The stately Arlington home that gave its name to Bellevue Forest is, oddly, not in that subdivision off Military Road along the Potomac.
Instead, the storied 150-plus-year-old white house with a view of the D.C. skyline stands at 3311 N. Glebe Road, a block north of the country club.
I recently was treated to a tour by William Dempsey, the retired attorney and railway industry negotiator who, with wife Mary, has owned the historic home for 50 years. Veterans of renovating an 18th-century home in Alexandria in the early 1960s, they bought Bellevue to make room for their children with full knowledge of its import.
The five-bedroom former farmhouse with its 12-foot ceilings, three original mantels, large vertical windows with real shutters, boasts in its attic a unique spiral chimney featured in Eleanor Lee Templeman’s 1959 book “Arlington Heritage.” Romantically, she tells the tale of Union Army Lt. Alfred Grunwell, stationed at Minor Hill after the Civil War, who on his way to Chain Bridge got lost. He flirted — at first gruffly — with a belle named Jane Vanderwerken on the veranda at the Falls Grove farmhouse (a block further north on Glebe, torn down in 1966).
After the war, they married and built the home using timbers from Fort Ethan Allen (now the grounds of the Madison Center). Templeman details their contact among the web of interlaced 19th century families — Lockwood, Saegmuller, Rixey — in that neck of old Arlington’s woods.
But another source of Bellevue’s story recently emerged. Unbeknownst to owner Dempsey, the local history affecting his house was recently compiled by his neighbor, Tom Murray. He lives a block away in a handsome 1904 home built by the same Grunwell family. Murray painstakingly went through century-old Evening Stars, deeds and 1920s real estate ads to describe the families living along the electric rail line via the Rock Spring Station in this section of “Alexandria County.”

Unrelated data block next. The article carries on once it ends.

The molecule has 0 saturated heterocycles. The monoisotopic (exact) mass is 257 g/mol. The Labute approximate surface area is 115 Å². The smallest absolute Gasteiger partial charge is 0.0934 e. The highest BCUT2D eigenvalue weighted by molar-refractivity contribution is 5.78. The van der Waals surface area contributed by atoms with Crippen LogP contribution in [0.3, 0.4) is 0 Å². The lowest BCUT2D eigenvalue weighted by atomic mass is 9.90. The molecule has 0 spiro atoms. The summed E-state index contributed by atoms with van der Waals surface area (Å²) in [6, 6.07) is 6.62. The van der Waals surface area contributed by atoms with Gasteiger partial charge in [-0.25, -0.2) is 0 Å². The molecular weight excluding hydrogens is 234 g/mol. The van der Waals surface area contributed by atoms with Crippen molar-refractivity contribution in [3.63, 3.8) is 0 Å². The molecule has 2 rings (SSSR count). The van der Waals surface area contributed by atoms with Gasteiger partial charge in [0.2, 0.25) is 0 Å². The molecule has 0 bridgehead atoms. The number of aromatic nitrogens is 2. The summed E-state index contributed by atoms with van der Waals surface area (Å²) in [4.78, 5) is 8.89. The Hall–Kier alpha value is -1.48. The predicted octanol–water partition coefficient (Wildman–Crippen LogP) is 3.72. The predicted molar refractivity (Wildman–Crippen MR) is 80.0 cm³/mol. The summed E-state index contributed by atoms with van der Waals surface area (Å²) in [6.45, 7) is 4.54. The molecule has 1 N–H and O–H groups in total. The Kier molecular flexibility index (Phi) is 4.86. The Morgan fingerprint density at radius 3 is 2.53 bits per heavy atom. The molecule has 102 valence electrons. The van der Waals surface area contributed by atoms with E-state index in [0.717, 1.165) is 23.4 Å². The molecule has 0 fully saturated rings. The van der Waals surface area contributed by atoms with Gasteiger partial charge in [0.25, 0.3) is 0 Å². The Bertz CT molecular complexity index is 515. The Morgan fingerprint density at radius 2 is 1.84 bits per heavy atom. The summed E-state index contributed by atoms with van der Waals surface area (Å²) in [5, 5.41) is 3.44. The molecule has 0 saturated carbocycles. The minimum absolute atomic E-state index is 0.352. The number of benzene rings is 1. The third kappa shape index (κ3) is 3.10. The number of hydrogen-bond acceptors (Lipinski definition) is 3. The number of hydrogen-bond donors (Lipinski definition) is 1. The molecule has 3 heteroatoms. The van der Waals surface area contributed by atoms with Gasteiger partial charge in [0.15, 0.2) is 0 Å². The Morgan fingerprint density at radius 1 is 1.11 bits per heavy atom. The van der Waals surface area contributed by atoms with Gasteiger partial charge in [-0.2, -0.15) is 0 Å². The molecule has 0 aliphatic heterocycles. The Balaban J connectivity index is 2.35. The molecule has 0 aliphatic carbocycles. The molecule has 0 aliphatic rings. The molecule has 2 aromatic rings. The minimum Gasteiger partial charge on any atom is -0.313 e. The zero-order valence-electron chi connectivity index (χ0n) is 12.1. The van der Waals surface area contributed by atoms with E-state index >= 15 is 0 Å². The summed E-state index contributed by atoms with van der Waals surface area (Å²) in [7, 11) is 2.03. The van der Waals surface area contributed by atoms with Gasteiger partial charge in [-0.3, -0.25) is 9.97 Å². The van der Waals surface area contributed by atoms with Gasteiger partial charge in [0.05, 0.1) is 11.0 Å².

His nifty chronology traces how Civil War officer Grunwell, who became head of Arlington’s board of supervisors, fathered children who built Murray’s future home and who would develop Bellevue Forest beginning in 1938.
Bellevue went out of the Grunwell family in 1946, sold to Basil DeLashmutt, who later sold it to William Hunter. In the mid-‘60s, Army Col. J.A. Hoag, an associate of Eleanor Roosevelt, bought the property but couldn’t move in due to his wife’s health. That’s when Dempsey, through an enterprising realtor, got wind of the home’s availability. “I told Col. Hoag I couldn’t afford his price,” Dempsey told me. Hoag then came down to $90,000 and took out a mortgage for him, because “his wife saw that my wife and I loved old homes as did they, and they could entrust it to my wife with confidence that it would be treasured as they would have treasured it.”
The Dempseys, starting “back when Glebe was a two-lane road,” performed renovations, finishing the basement, adding a porch and two large patios, plus landscaping and a fence. Their colonial flavor décor features antiques, framed engravings, a floral-patterned Bluthner piano.
Descendants of the Grunwells, Dempsey told me, have shown up on their doorstep to reminisce about the home where they grew up or spent their honeymoon. One even gave him a recording of an ancestor reading from the diary of Alfred, that lovesick Civil War officer.
I witnessed a rare vision of Arlington’s tallest prominent sports heroes.
On Jan. 19, outside the basketball game at Washington-Lee High School, staff and alums celebrated the induction of six into the Athletic Hall of Fame. There stood three former W-L hoopsters who went on to fame in college and/or the pros.
Standing for photographers at ‘6’6 was earlier inductee Ed Hummer (Class of ’63), his 6’9 new honoree brother John Hummer (’66) and the tallest at 6’11, Walter Palmer (‘86). Palmer’s 6’9 brother Crawford (’88), couldn’t be there.
The crowd, as a student choir sang the alma mater, also honored Henry Kerfoot Jr. (’52) for golf, Ronald Deskins (’64), for football-baseball, Robyn Johnson (’64) for swimming, and Dave Morgan (’70) for wrestling.